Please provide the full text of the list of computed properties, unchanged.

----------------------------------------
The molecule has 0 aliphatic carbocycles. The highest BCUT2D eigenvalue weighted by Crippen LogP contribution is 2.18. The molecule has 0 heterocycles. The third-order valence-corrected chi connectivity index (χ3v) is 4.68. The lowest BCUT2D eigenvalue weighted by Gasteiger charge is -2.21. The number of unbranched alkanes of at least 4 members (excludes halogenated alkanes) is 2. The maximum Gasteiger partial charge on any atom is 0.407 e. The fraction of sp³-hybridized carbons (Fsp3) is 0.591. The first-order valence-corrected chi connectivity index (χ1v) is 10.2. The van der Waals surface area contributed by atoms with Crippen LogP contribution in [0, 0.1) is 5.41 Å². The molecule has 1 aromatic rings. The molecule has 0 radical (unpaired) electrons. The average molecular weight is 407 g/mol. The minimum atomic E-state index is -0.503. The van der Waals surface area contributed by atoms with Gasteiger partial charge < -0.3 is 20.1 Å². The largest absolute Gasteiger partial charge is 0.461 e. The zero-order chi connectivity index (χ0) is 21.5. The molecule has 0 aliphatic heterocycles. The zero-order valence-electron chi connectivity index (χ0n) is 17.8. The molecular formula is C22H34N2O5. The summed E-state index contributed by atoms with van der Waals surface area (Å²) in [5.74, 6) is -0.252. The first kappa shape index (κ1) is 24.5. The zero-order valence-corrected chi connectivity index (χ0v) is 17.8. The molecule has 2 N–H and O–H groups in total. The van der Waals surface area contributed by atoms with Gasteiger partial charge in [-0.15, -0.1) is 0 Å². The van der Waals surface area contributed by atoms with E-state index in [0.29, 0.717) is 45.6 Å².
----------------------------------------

The molecule has 0 aliphatic carbocycles. The highest BCUT2D eigenvalue weighted by Crippen LogP contribution is 2.18. The molecule has 0 heterocycles. The third-order valence-corrected chi connectivity index (χ3v) is 4.68. The lowest BCUT2D eigenvalue weighted by Gasteiger charge is -2.21. The number of unbranched alkanes of at least 4 members (excludes halogenated alkanes) is 2. The maximum Gasteiger partial charge on any atom is 0.407 e. The fraction of sp³-hybridized carbons (Fsp3) is 0.591. The first-order valence-corrected chi connectivity index (χ1v) is 10.2. The van der Waals surface area contributed by atoms with Crippen LogP contribution in [0, 0.1) is 5.41 Å². The molecule has 1 aromatic rings. The molecule has 0 radical (unpaired) electrons. The average molecular weight is 407 g/mol. The minimum atomic E-state index is -0.503. The van der Waals surface area contributed by atoms with Gasteiger partial charge < -0.3 is 20.1 Å². The largest absolute Gasteiger partial charge is 0.461 e. The zero-order chi connectivity index (χ0) is 21.5. The molecule has 0 aliphatic heterocycles. The zero-order valence-electron chi connectivity index (χ0n) is 17.8. The molecular formula is C22H34N2O5. The summed E-state index contributed by atoms with van der Waals surface area (Å²) in [5.74, 6) is -0.252. The first kappa shape index (κ1) is 24.5. The zero-order valence-corrected chi connectivity index (χ0v) is 17.8. The molecule has 2 N–H and O–H groups in total. The van der Waals surface area contributed by atoms with Gasteiger partial charge in [-0.15, -0.1) is 0 Å². The van der Waals surface area contributed by atoms with E-state index in [0.29, 0.717) is 45.6 Å².